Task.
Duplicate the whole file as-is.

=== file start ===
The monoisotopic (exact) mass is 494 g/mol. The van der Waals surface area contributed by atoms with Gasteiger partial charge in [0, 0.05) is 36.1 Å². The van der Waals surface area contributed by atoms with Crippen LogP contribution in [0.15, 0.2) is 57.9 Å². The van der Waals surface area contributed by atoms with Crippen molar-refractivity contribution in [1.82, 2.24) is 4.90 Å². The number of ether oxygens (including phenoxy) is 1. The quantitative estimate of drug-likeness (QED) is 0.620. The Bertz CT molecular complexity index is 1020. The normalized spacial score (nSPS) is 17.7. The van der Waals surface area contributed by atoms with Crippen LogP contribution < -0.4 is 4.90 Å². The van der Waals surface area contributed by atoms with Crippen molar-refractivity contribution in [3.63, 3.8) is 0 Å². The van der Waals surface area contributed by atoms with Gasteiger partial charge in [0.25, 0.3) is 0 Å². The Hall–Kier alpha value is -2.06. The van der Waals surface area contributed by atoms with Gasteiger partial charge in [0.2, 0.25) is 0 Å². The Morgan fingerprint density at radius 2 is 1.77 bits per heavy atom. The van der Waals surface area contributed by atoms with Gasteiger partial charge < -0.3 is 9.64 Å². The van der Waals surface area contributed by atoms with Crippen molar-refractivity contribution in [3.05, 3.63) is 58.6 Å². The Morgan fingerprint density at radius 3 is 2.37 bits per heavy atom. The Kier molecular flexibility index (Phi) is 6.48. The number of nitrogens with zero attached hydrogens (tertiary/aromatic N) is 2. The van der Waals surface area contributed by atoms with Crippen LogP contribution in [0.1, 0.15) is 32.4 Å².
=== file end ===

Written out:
The monoisotopic (exact) mass is 494 g/mol. The van der Waals surface area contributed by atoms with Gasteiger partial charge in [0, 0.05) is 36.1 Å². The van der Waals surface area contributed by atoms with Crippen LogP contribution in [0.15, 0.2) is 57.9 Å². The van der Waals surface area contributed by atoms with Crippen molar-refractivity contribution in [1.82, 2.24) is 4.90 Å². The number of ether oxygens (including phenoxy) is 1. The quantitative estimate of drug-likeness (QED) is 0.620. The Bertz CT molecular complexity index is 1020. The normalized spacial score (nSPS) is 17.7. The van der Waals surface area contributed by atoms with Crippen LogP contribution < -0.4 is 4.90 Å². The van der Waals surface area contributed by atoms with Crippen molar-refractivity contribution in [3.63, 3.8) is 0 Å². The van der Waals surface area contributed by atoms with Gasteiger partial charge in [0.25, 0.3) is 0 Å². The Hall–Kier alpha value is -2.06. The van der Waals surface area contributed by atoms with Gasteiger partial charge in [0.2, 0.25) is 0 Å². The Morgan fingerprint density at radius 2 is 1.77 bits per heavy atom. The van der Waals surface area contributed by atoms with Gasteiger partial charge < -0.3 is 9.64 Å². The van der Waals surface area contributed by atoms with Crippen molar-refractivity contribution in [3.05, 3.63) is 58.6 Å². The Morgan fingerprint density at radius 3 is 2.37 bits per heavy atom. The Kier molecular flexibility index (Phi) is 6.48. The number of nitrogens with zero attached hydrogens (tertiary/aromatic N) is 2. The van der Waals surface area contributed by atoms with Crippen LogP contribution in [0.1, 0.15) is 32.4 Å².